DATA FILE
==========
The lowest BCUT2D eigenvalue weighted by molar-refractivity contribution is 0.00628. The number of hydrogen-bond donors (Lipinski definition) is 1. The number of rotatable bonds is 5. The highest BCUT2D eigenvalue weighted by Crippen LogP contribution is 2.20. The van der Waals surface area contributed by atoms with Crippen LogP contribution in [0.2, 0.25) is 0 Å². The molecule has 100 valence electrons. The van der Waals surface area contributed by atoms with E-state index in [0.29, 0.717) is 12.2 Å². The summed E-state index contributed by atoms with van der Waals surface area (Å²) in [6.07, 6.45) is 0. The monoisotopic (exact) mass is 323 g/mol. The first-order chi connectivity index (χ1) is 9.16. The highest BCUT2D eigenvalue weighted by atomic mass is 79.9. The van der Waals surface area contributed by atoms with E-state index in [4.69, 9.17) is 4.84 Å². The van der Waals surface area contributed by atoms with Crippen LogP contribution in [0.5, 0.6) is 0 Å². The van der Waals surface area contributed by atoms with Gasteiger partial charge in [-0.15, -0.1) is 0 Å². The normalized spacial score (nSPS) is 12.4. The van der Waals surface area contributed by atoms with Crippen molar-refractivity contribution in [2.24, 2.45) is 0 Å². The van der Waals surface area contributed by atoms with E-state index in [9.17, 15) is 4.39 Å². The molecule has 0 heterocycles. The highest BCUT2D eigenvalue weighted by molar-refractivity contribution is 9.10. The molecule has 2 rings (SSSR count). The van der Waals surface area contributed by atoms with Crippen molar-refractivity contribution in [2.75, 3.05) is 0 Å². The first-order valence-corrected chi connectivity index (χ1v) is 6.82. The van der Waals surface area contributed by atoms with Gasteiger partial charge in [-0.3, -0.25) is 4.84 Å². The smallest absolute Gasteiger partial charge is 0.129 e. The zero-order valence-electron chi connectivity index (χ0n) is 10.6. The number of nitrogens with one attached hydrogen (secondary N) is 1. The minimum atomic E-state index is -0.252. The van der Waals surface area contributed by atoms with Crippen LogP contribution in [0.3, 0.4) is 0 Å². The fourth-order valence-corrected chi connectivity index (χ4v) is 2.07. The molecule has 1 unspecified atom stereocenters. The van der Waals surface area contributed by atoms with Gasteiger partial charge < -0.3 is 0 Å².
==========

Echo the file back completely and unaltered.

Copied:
The lowest BCUT2D eigenvalue weighted by molar-refractivity contribution is 0.00628. The number of hydrogen-bond donors (Lipinski definition) is 1. The number of rotatable bonds is 5. The highest BCUT2D eigenvalue weighted by Crippen LogP contribution is 2.20. The van der Waals surface area contributed by atoms with Crippen LogP contribution in [0.2, 0.25) is 0 Å². The molecule has 100 valence electrons. The van der Waals surface area contributed by atoms with E-state index in [0.29, 0.717) is 12.2 Å². The summed E-state index contributed by atoms with van der Waals surface area (Å²) in [6.07, 6.45) is 0. The monoisotopic (exact) mass is 323 g/mol. The first-order chi connectivity index (χ1) is 9.16. The highest BCUT2D eigenvalue weighted by atomic mass is 79.9. The van der Waals surface area contributed by atoms with E-state index in [4.69, 9.17) is 4.84 Å². The van der Waals surface area contributed by atoms with Crippen LogP contribution in [0.5, 0.6) is 0 Å². The van der Waals surface area contributed by atoms with Gasteiger partial charge in [-0.15, -0.1) is 0 Å². The normalized spacial score (nSPS) is 12.4. The van der Waals surface area contributed by atoms with Crippen molar-refractivity contribution in [2.24, 2.45) is 0 Å². The van der Waals surface area contributed by atoms with E-state index in [9.17, 15) is 4.39 Å². The molecule has 0 heterocycles. The highest BCUT2D eigenvalue weighted by molar-refractivity contribution is 9.10. The molecule has 2 rings (SSSR count). The van der Waals surface area contributed by atoms with Crippen molar-refractivity contribution in [2.75, 3.05) is 0 Å². The first-order valence-corrected chi connectivity index (χ1v) is 6.82. The van der Waals surface area contributed by atoms with Gasteiger partial charge in [-0.3, -0.25) is 4.84 Å². The smallest absolute Gasteiger partial charge is 0.129 e. The zero-order valence-electron chi connectivity index (χ0n) is 10.6. The number of nitrogens with one attached hydrogen (secondary N) is 1. The minimum atomic E-state index is -0.252. The van der Waals surface area contributed by atoms with Crippen LogP contribution in [0.3, 0.4) is 0 Å². The fourth-order valence-corrected chi connectivity index (χ4v) is 2.07. The molecule has 1 unspecified atom stereocenters. The van der Waals surface area contributed by atoms with Gasteiger partial charge < -0.3 is 0 Å².